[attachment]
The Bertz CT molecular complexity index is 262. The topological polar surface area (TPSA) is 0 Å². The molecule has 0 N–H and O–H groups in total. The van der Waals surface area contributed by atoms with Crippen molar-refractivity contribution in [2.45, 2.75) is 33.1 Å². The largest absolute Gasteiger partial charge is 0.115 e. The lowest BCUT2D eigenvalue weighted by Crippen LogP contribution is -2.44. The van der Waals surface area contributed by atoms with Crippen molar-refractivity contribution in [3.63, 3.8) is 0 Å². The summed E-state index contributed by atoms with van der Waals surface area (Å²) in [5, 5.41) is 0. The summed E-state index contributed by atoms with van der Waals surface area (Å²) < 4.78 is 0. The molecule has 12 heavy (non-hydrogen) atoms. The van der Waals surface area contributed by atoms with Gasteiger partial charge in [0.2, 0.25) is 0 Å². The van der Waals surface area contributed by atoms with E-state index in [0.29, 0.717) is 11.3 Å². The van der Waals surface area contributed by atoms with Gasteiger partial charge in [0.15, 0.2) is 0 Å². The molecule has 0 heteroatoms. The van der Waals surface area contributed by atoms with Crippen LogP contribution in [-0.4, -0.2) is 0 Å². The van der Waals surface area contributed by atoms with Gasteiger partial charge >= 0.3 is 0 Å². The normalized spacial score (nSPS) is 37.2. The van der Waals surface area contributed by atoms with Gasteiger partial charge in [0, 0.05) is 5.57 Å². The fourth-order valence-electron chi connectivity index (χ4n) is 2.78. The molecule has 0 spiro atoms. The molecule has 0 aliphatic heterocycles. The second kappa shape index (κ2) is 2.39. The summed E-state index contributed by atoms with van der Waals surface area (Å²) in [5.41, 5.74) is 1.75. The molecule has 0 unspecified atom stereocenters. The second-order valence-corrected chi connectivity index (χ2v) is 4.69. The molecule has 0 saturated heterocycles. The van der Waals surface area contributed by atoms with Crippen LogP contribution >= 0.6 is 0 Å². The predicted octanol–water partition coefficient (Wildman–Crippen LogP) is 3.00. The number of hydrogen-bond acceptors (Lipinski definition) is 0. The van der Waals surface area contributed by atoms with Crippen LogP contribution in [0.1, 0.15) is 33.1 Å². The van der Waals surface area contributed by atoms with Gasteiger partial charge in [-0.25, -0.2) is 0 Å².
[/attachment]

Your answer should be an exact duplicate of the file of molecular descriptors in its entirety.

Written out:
The Bertz CT molecular complexity index is 262. The topological polar surface area (TPSA) is 0 Å². The molecule has 0 N–H and O–H groups in total. The van der Waals surface area contributed by atoms with Crippen molar-refractivity contribution in [2.45, 2.75) is 33.1 Å². The largest absolute Gasteiger partial charge is 0.115 e. The lowest BCUT2D eigenvalue weighted by Crippen LogP contribution is -2.44. The van der Waals surface area contributed by atoms with Crippen molar-refractivity contribution in [3.63, 3.8) is 0 Å². The summed E-state index contributed by atoms with van der Waals surface area (Å²) in [5, 5.41) is 0. The summed E-state index contributed by atoms with van der Waals surface area (Å²) < 4.78 is 0. The molecule has 12 heavy (non-hydrogen) atoms. The van der Waals surface area contributed by atoms with Gasteiger partial charge in [0.2, 0.25) is 0 Å². The van der Waals surface area contributed by atoms with E-state index in [0.29, 0.717) is 11.3 Å². The van der Waals surface area contributed by atoms with Gasteiger partial charge in [0.15, 0.2) is 0 Å². The molecule has 0 heteroatoms. The van der Waals surface area contributed by atoms with Crippen LogP contribution in [-0.4, -0.2) is 0 Å². The van der Waals surface area contributed by atoms with Gasteiger partial charge >= 0.3 is 0 Å². The normalized spacial score (nSPS) is 37.2. The van der Waals surface area contributed by atoms with Gasteiger partial charge in [0, 0.05) is 5.57 Å². The fourth-order valence-electron chi connectivity index (χ4n) is 2.78. The molecule has 0 spiro atoms. The molecule has 0 aliphatic heterocycles. The second kappa shape index (κ2) is 2.39. The summed E-state index contributed by atoms with van der Waals surface area (Å²) in [5.41, 5.74) is 1.75. The molecule has 0 unspecified atom stereocenters. The second-order valence-corrected chi connectivity index (χ2v) is 4.69. The molecule has 0 saturated heterocycles. The van der Waals surface area contributed by atoms with Crippen LogP contribution >= 0.6 is 0 Å². The predicted octanol–water partition coefficient (Wildman–Crippen LogP) is 3.00. The number of hydrogen-bond acceptors (Lipinski definition) is 0. The van der Waals surface area contributed by atoms with Crippen LogP contribution in [0.1, 0.15) is 33.1 Å². The van der Waals surface area contributed by atoms with Gasteiger partial charge in [-0.25, -0.2) is 0 Å².